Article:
Digital Menus

By Kaitlynn Ford

Technology in the early 2000s have menus being updated in various combinations of four main forms; E-menus, touch-screen menus or iPads, digital menu boards, and Digital MenuBoxes.

E-menu is by far the most progressive; eliminating the server from the ordering process altogether. Diners use a touch-screen computer located at their table to place their order – which goes directly from the computer to the chef who is ready and waiting in the kitchen. The servers are converted to ‘Runners’ who then bring the guest their food. When the patron has finished their meal, they simply pay using the E-menu computer.

The computer used for E-menu isn’t confined to the ordering process – it adds another level to the dining experience by providing the guest with information and entertainment at the tips of their fingers. Israeli-based company Conceptic, one of the few providers of electronic menus, allows their users to use their product in a number of different ways. They are able to play a bevy of different games, find locations for other entertainment venues like movies or clubs, or even order a taxi.

Digital menu boards are essentially flat screen televisions that display user specific information. The client is able to upload the items of their choosing; their menu, promotions, etc. and have it presented to the customer as a slideshow. These are most often seen in fast food chains.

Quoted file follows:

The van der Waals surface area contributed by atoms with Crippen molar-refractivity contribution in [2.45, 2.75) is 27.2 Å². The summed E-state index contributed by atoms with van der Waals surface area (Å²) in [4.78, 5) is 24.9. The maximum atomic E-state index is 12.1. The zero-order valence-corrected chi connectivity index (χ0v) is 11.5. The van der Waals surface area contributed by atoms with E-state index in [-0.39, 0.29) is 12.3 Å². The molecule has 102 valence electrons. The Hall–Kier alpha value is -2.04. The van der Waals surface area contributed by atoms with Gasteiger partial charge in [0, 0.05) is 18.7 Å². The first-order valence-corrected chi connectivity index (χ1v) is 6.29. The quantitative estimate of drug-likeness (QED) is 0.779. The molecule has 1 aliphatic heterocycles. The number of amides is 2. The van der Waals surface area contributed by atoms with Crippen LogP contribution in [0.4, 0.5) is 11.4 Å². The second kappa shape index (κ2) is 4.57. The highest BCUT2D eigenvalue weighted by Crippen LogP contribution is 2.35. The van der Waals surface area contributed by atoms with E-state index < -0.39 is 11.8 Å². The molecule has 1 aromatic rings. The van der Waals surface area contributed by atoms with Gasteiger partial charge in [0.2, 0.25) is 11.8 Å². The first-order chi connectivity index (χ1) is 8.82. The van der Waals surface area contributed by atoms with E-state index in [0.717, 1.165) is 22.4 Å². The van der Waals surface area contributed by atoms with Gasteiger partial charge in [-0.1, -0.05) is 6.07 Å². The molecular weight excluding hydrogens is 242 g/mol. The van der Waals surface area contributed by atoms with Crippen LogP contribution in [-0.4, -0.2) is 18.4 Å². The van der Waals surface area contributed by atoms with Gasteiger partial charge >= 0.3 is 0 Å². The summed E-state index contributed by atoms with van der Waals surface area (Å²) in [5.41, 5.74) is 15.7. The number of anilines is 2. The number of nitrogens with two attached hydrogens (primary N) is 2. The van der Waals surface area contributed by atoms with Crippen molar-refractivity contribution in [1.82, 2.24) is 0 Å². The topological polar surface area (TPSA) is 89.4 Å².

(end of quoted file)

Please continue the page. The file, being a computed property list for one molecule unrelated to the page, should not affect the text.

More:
Digital MenuBox is a company that was launched in 2007. The MenuBox is an outdoor electronic menu display that allows passers-by to take a look at the menu without having to be seated, or even enter the restaurant. But Derek Valleau, a partner at Amaya Express, told Leanne DeLap of the Toronto Star that even though people don’t have to enter the restaurant to see if they’ll like the food offered on the menu, the Digital MenuBox is still capable of attracting more business.

Touch-screen menus mostly come in the form of iPads, but one of their competitors is E La Carte, developed by MIT drop-out Rajat Suri. E La Carte, unlike iPad, also allows the customer to pay using the machine itself in a fashion similar to E-menu. E-menu and touch-screen menus are best suited for fine or casual dining establishments rather than fast food companies.

“Ease of updating was one of the main reasons [we substituted hardcopy menus with touch-screen menus] – they’re really easy to switch on the fly,” Vito Marrinuzzi, owner of 7even Numbers, said. “And saving all the paper – we burned through tons of paper printing a new wine list every night.”

But starting at $519.00 Canadian for each iPad 2 and $90.00 for the top-of-the-line OtterBox protective cases, the start-up costs can’t be spent on a whim. Marinuzzi suggests using sponsors to help deflect the costs, if the option is available.

Marinuzzi says the iPads are low-maintenance – with batteries that last 10 to 11 hours with constant use, the only upkeep they require is charging the battery every couple of days.

“I love the idea [of iPads as menus],” Cory Cook, a server at 7even Numbers, said. “I think that they’ve made the servers job much, much easier. We can pack a whole bunch more information on there, so it eliminates some of the questions and some of the concerns that customers have.”

“We thought people over 50 wouldn’t take to the iPad, but quite the opposite – they’re the ones who love it because it’s bright – they can read the menu,” Marinuzzi said.

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